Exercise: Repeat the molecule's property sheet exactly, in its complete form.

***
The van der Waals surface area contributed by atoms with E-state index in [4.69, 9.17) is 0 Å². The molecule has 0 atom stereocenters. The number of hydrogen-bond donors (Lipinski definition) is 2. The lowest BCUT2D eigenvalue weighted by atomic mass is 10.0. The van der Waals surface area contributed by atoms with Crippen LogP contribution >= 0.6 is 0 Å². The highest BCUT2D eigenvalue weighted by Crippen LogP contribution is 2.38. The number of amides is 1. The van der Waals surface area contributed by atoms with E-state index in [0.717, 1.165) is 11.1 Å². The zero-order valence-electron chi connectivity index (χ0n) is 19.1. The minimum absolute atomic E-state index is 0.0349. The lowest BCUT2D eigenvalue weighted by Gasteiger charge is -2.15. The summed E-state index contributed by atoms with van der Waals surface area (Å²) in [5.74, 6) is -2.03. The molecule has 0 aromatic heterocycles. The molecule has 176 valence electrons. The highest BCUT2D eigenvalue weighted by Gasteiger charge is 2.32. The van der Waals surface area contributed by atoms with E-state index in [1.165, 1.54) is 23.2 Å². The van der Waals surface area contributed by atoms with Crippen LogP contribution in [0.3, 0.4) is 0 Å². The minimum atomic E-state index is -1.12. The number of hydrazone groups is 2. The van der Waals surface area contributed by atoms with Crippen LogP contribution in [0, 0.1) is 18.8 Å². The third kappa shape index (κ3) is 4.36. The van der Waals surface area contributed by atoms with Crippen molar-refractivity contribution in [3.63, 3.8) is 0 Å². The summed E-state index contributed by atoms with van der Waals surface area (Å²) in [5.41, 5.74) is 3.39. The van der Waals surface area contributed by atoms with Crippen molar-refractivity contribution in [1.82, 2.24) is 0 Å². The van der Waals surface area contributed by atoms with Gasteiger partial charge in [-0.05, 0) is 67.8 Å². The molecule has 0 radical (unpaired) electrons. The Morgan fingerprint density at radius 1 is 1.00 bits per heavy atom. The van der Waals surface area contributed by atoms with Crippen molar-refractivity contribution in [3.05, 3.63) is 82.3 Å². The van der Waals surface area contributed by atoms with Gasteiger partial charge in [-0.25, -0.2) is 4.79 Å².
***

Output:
The van der Waals surface area contributed by atoms with E-state index in [4.69, 9.17) is 0 Å². The molecule has 0 atom stereocenters. The number of hydrogen-bond donors (Lipinski definition) is 2. The lowest BCUT2D eigenvalue weighted by atomic mass is 10.0. The van der Waals surface area contributed by atoms with Crippen LogP contribution >= 0.6 is 0 Å². The highest BCUT2D eigenvalue weighted by Crippen LogP contribution is 2.38. The number of amides is 1. The van der Waals surface area contributed by atoms with E-state index in [0.717, 1.165) is 11.1 Å². The zero-order valence-electron chi connectivity index (χ0n) is 19.1. The minimum absolute atomic E-state index is 0.0349. The lowest BCUT2D eigenvalue weighted by Gasteiger charge is -2.15. The summed E-state index contributed by atoms with van der Waals surface area (Å²) in [5.74, 6) is -2.03. The molecule has 0 aromatic heterocycles. The molecule has 176 valence electrons. The highest BCUT2D eigenvalue weighted by Gasteiger charge is 2.32. The van der Waals surface area contributed by atoms with E-state index in [1.165, 1.54) is 23.2 Å². The van der Waals surface area contributed by atoms with Crippen LogP contribution in [0.3, 0.4) is 0 Å². The minimum atomic E-state index is -1.12. The number of hydrazone groups is 2. The van der Waals surface area contributed by atoms with Crippen LogP contribution in [0, 0.1) is 18.8 Å². The third kappa shape index (κ3) is 4.36. The van der Waals surface area contributed by atoms with Crippen molar-refractivity contribution in [3.63, 3.8) is 0 Å². The summed E-state index contributed by atoms with van der Waals surface area (Å²) in [5.41, 5.74) is 3.39. The van der Waals surface area contributed by atoms with Crippen molar-refractivity contribution in [1.82, 2.24) is 0 Å². The van der Waals surface area contributed by atoms with Gasteiger partial charge in [-0.05, 0) is 67.8 Å². The molecule has 0 radical (unpaired) electrons. The Morgan fingerprint density at radius 1 is 1.00 bits per heavy atom. The van der Waals surface area contributed by atoms with Crippen molar-refractivity contribution in [3.05, 3.63) is 82.3 Å². The van der Waals surface area contributed by atoms with Gasteiger partial charge in [-0.25, -0.2) is 4.79 Å².